If there is a single piece of music that unifies adult piano students of all ages and across all geographies, it must be the Bach Prelude in C Major, the score technically approachable, yet the harmonies like voices of seraphim.
Nancy M. Williams, Founding Editor
If you listened to all of the recordings of the Debussy Clair de Lune available online, you would need at least eight hours. A GRAND PIANO PASSION™ commenter named Arlette did exactly that, and she chose as her favorite a rendition by Ricker Choi because it measured up to her emotional connection with the piece.
The Bach French Suites, groupings of short pieces originally most likely written for the harpsichord, now played on the piano, provide many of the benefits of studying more complicated music by Bach.
For many years, I regarded my adult piano lessons as showtime. Of course my teacher and I worked through the material, but I saw the lesson primarily as a chance to perform work I had accomplished the week before.
When I returned to the piano shortly after my 40th birthday, at first I dutifully studied the Clementi Sonatinas.
The Claude Debussy First Arabesque, composed in 1888 in the key of E major, is like an arabesque, an ornamental design consisting of intertwined flowing lines. Yet there’s more in the music then its contours. The First Arabesque has strong antecedents in Bach.
Lately, I’ve developed a bad habit during my piano practice. About 15 minutes in, I glance over at my computer monitor, logged off, the screen a still black.
A closer look at the Liszt Un Sospiro reveals patterns in the rolling arpeggios, an Impressionistic quality, and some historical background on the piece. The most striking part of Un Sospiro is its ethereal and poetic qualities, with its rolling arpeggios and flowing melodic line creating an atmospheric mood.
Almost a quarter century after August Wilson wrote his play The Piano Lesson, CBC News in Ottawa buzzed on May 29 that “Police seek grand piano missing from Kingston-area home”.
The shape of Thomas Maitin’s face is almost perfectly round, his complexion clean for someone in his late 50s, the clarity of his bearing hinting at the purity in his music.
The Claude Debussy Clair de Lune, released in 1905 and today a favorite of piano students and concert pianists alike, presents the challenge of an emotional interpretation.
The word “piano” doesn’t appear once in The Power of Habit: Why We Do What We Do in Life and Business (Random House, 2012). Yet this engaging book by New York Times reporter Charles Duhigg offers a useful perspective on how to create good habits for piano practice.
What makes the contrapuntal music of Bach difficult for adult piano students?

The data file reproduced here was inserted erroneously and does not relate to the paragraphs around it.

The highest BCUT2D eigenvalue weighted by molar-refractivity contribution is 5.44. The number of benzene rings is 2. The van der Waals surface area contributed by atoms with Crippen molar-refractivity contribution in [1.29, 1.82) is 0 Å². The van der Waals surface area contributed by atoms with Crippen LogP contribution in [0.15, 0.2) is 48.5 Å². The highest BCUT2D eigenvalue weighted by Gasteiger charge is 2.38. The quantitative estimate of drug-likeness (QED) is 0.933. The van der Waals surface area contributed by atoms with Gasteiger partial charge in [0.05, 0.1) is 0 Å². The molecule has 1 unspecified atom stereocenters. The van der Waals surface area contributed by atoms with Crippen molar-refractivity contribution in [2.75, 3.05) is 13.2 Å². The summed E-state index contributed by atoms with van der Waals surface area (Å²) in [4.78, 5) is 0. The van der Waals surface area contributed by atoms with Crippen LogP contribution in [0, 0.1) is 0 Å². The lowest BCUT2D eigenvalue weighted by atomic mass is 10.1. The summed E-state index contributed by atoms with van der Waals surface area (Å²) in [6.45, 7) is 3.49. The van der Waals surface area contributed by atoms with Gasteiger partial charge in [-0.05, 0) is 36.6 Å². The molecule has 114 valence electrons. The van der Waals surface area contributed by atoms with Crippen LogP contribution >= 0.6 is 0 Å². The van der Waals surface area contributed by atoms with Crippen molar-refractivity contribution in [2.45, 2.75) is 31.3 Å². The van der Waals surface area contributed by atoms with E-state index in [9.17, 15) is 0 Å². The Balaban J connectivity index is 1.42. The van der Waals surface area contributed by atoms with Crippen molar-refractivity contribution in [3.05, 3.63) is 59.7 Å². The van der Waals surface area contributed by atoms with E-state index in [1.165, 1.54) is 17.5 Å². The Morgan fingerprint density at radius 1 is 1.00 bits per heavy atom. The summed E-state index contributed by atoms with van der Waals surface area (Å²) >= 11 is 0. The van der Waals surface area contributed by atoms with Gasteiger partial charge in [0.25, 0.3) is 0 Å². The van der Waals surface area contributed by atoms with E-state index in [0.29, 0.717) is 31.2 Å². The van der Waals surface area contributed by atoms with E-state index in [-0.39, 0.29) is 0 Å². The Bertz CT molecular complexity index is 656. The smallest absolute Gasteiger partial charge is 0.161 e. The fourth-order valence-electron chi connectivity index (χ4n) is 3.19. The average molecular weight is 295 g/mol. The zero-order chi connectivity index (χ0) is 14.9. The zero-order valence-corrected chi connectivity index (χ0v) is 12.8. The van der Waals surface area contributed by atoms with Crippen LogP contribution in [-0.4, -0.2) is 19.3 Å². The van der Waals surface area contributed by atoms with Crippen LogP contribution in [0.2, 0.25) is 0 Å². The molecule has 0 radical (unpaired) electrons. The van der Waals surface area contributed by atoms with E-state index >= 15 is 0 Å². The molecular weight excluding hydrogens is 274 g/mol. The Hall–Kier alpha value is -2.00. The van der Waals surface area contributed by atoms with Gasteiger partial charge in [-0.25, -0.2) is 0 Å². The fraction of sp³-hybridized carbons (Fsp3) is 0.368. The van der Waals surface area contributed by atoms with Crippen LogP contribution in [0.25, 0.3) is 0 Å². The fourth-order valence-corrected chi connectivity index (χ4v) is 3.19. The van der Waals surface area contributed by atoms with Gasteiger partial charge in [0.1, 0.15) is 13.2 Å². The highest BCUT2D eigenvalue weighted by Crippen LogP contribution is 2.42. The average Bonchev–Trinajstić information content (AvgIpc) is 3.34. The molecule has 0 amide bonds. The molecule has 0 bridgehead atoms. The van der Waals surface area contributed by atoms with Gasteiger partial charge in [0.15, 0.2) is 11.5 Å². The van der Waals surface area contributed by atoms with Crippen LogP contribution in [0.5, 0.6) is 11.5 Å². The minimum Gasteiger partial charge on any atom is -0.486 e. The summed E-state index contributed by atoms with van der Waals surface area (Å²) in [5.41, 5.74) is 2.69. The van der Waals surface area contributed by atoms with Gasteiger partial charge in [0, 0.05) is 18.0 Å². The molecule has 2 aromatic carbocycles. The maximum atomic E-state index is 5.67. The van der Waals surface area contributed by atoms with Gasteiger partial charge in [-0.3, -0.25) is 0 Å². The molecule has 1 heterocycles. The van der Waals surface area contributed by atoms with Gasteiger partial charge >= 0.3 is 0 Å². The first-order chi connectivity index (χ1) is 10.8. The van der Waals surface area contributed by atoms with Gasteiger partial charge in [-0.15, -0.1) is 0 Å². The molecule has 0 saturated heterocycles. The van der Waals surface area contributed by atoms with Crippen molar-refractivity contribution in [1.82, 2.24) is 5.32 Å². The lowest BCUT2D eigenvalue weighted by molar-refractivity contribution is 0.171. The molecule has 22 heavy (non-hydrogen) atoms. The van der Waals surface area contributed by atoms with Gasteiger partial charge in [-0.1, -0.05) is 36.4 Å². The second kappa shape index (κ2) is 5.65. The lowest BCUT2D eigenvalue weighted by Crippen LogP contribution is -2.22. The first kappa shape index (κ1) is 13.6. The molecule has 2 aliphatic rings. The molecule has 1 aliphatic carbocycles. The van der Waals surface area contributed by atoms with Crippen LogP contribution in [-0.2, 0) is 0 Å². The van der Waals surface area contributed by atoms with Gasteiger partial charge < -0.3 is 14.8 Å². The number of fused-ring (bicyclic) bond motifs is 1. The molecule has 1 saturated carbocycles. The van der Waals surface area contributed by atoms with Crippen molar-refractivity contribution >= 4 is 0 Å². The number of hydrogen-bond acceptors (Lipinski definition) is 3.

For Mother’s Day this year, don’t bother presenting Mom with a bouquet of plump peonies, gangly irises, and svelte tulips. Hold off on the box of dark chocolate truffles. Don’t even think about the simple gold necklace dangling with a charm.
Adult students who are advanced beginners need attainable piano repertoire. So I was happy to review Piano Accents: Latin America, a new piano book of nine songs arranged and composed by Neeki Bey and Gail Fischler.
After I learned the second movement of the Schubert Sonata in A Major, D664, my new piano teacher, Mark Pakman, explained I would now shift my practice of the Andante into “performance mode.”
I am at East Coast Piano, a boxy, windowless warehouse store on New Jersey’s Route 46, because my husband, David, has insisted.
The repeated tenor notes, which patter underneath all but a few of the measures in the Chopin Raindrop Prelude—first A-flat, then G-sharp, then back to A-flat again, so evocative of raindrops—make the piece almost wholly unique in classical piano music.
Affirmations, those positive statements I chant to myself, are one of my secret pleasures.
Welcome to GRAND PIANO PASSION™. Two years ago, wanting to write about how reclaiming the piano had transformed my life, I launched a blog, calling it REFLECTIONS ON A GRAND PASSION™.
Rabbi David Posner, amateur pianist, plays the Brahms Intermezzo B-flat Minor: a video, his story and insight from a music masters student at Mills College.
Sometimes when seated at the piano–besotted with the harmonies, exalted by the rhythms–adult piano students relegate their careers to time-consuming day jobs. Their chief concern becomes finding time to practice piano.
For 2012, the piano teacher and concert organizer Catherine Shefski, disenchanted with how little she played the piano, resolved to upload to SoundCloud a new classical piano music recording each week.
January is the month of resolutions, and in January of 2012, Catherine Shefski resolved to reclaim the piano by recording classical piano music, one piece each week for a year.